(iv) Sulphates: The sulphates of the alkaline earth metals are all white solids and stable to heat. BeSO4, and MgSO4 are readily soluble in water the solubility decreases from CaSO4 to BaSO4



Beryllium shoes anomalous behaviour as compared to magnesium and rest of the members. Further, it shows diagonal relationship to aluminium

(i) Beryllium has exceptionally small atomic and ionic sizes and thus does not compare well with other members of the group. Because of high ionisation enthalpy and small size it forms compounds which are largely covalent and get easily hydrolysed.

(ii) Beryllium does not exhibit coordination number more than four as in its valence   shells there are only four orbitals. The remaining members of the group can have a coordination number of six by making use of d-orbitals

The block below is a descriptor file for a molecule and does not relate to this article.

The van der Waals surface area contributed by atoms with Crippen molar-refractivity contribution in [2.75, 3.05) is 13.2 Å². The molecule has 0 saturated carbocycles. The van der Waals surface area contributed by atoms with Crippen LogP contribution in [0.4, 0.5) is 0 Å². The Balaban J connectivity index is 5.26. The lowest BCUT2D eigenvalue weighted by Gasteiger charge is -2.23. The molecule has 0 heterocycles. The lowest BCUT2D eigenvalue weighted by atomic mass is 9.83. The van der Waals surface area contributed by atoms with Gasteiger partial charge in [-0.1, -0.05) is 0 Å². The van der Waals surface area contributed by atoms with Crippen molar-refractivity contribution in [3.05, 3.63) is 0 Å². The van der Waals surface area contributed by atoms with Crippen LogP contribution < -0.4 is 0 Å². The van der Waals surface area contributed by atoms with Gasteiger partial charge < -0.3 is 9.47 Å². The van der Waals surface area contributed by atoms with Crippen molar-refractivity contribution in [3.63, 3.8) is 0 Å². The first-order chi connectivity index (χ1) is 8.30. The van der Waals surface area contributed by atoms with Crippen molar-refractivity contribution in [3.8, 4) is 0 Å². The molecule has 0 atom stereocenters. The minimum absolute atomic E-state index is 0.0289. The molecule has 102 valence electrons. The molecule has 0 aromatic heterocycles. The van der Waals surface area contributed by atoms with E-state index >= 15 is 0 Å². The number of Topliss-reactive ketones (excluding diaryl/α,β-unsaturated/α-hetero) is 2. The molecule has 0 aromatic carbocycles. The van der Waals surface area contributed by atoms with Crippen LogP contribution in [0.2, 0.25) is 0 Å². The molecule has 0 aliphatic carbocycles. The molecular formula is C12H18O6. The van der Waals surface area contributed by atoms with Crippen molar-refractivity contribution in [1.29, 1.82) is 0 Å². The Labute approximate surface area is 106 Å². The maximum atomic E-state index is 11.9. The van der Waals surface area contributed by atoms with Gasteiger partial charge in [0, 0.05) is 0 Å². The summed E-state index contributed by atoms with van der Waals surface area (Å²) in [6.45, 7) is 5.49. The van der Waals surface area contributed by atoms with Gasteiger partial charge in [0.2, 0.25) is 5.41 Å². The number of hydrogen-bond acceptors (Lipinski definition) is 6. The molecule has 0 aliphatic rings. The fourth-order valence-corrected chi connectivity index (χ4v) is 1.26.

(iii) The oxide and hydroxide of beryllium, unlike the hydroxides of other elements    in the group, are amphoteric in nature.

Diagonal Relationship between Beryllium and Aluminium

The ionic radius of Be2+ is estimated to be 31 pm; the charge/radius ratio is nearly the same as that of the Al3+ ion.:

(i) Like aluminium, beryllium is not readily attacked by acids because of the presence of an oxide film on the surface of the metal.

(ii) Beryllium hydroxide dissolves in excess of alkali to give a beryllate ion, Be(OH)4]2– just as aluminium hydroxide gives aluminate ion, [Al(OH)4].

(iii) The chlorides of both beryllium and Aluminium has Cl bridged chloride structure in vapour phase. Both the chlorides are soluble in organic solvents and are strong Lewis acids. They are used as Friedel Craft catalysts.

(iv) Beryllium and aluminium ions have strong tendency to form complexes, BeF42–, AlF63–.